WASHINGTON— The Knight First Amendment Institute at Columbia University today sent a letter to Attorney General William P. Barr demanding that he direct officers who have been deployed to police or monitor the ongoing protests to wear badges or other markers displaying their agency affiliations, their identification numbers, and their names. Some of the heavily armed officers who have been deployed in Washington, DC, have not been wearing such markers. The Institute’s letter states that the “No-Badge” practices chill the exercise of First Amendment rights and raise a host of other concerns.

“The No-Badge practices seem designed to instill fear and to intimidate people from exercising rights protected by the First Amendment,” said Jameel Jaffer, Executive Director at the Knight First Amendment Institute. “They also conceal information that the public has a right to know. There is no legitimate justification for these practices, and they should have no place in any free society.”

According to the Knight Institute’s letter, the practices raise an array of serious concerns, including contributing to public mistrust of law enforcement and the government more broadly. The letter states that the practices will chill private citizens from participating in protests, and also undermine the legitimacy of whatever demands the armed personnel make of the citizens with whom they interact. The practices will also “frustrate accountability,” the letter states, “because protesters and members of the public cannot know whom to hold responsible when these personnel engage in conduct that is abusive or unlawful.”

“These practices are bad policy, and they also raise grave constitutional concerns,” said Leena Charlton, a legal fellow at the Knight Institute. “The ability to identify members of law enforcement plays an essential role in ensuring government accountability, stemming police brutality, and vindicating civil rights.”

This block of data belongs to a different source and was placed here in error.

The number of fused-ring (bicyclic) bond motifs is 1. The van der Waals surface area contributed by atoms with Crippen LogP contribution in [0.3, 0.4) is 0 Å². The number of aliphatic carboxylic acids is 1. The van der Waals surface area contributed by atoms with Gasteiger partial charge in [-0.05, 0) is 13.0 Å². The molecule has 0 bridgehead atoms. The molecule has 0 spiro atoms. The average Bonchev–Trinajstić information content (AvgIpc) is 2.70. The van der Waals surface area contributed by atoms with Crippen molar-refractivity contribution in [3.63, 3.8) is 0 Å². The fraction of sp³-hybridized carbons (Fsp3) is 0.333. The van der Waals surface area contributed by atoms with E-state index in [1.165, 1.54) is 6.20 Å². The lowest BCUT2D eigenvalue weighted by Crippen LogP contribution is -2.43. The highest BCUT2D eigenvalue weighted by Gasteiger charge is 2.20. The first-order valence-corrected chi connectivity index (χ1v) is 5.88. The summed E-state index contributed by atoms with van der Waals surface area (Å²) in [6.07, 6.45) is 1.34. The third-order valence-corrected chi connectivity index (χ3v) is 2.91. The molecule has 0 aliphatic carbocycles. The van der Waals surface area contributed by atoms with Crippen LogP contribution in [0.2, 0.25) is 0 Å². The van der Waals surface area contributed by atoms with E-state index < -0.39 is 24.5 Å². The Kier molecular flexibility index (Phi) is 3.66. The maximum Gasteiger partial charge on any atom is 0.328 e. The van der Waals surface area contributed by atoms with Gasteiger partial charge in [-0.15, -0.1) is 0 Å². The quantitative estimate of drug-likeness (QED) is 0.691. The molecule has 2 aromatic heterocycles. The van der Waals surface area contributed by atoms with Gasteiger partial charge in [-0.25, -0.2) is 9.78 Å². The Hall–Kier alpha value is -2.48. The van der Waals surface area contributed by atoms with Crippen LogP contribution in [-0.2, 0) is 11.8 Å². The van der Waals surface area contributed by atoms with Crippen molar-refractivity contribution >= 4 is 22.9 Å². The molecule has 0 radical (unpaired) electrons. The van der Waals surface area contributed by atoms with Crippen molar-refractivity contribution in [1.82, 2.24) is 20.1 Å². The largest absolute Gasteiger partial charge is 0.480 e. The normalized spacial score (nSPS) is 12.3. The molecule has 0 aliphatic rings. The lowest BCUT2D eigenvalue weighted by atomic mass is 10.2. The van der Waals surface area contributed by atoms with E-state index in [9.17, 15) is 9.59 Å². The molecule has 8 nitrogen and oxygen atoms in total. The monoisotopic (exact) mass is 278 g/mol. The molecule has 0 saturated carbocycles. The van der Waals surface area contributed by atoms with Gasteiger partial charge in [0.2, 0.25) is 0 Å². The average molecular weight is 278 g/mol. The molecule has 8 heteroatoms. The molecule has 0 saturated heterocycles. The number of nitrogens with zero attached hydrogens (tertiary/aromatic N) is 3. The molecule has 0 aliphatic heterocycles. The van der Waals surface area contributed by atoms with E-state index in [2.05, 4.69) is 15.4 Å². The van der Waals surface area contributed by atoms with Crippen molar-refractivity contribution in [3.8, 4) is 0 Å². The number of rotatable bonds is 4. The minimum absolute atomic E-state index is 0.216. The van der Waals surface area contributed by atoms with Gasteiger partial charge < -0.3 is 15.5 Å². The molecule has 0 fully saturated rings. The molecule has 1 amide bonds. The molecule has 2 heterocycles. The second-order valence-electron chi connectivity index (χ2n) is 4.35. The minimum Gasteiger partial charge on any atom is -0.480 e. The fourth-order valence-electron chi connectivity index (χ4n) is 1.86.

The letter asks that, by June 10, the Attorney General respond and explain the steps he has taken to ensure that all personnel under his supervision or control deployed to police or monitor public protests display identifying information.

Read today’s letter here.

In response to police killings of Black men, women, and children and to the excessive use of force against protesters and journalists covering the demonstrations, the Knight First Amendment Institute staff also issued a statement today that calls for reforms to strengthen public access to information about police misconduct; protect those who expose that misconduct; and guarantee the rights of those who are currently protesting. 

Read today’s statement here.

For more information, contact: Lorraine Kenny, Communications Director, [email protected]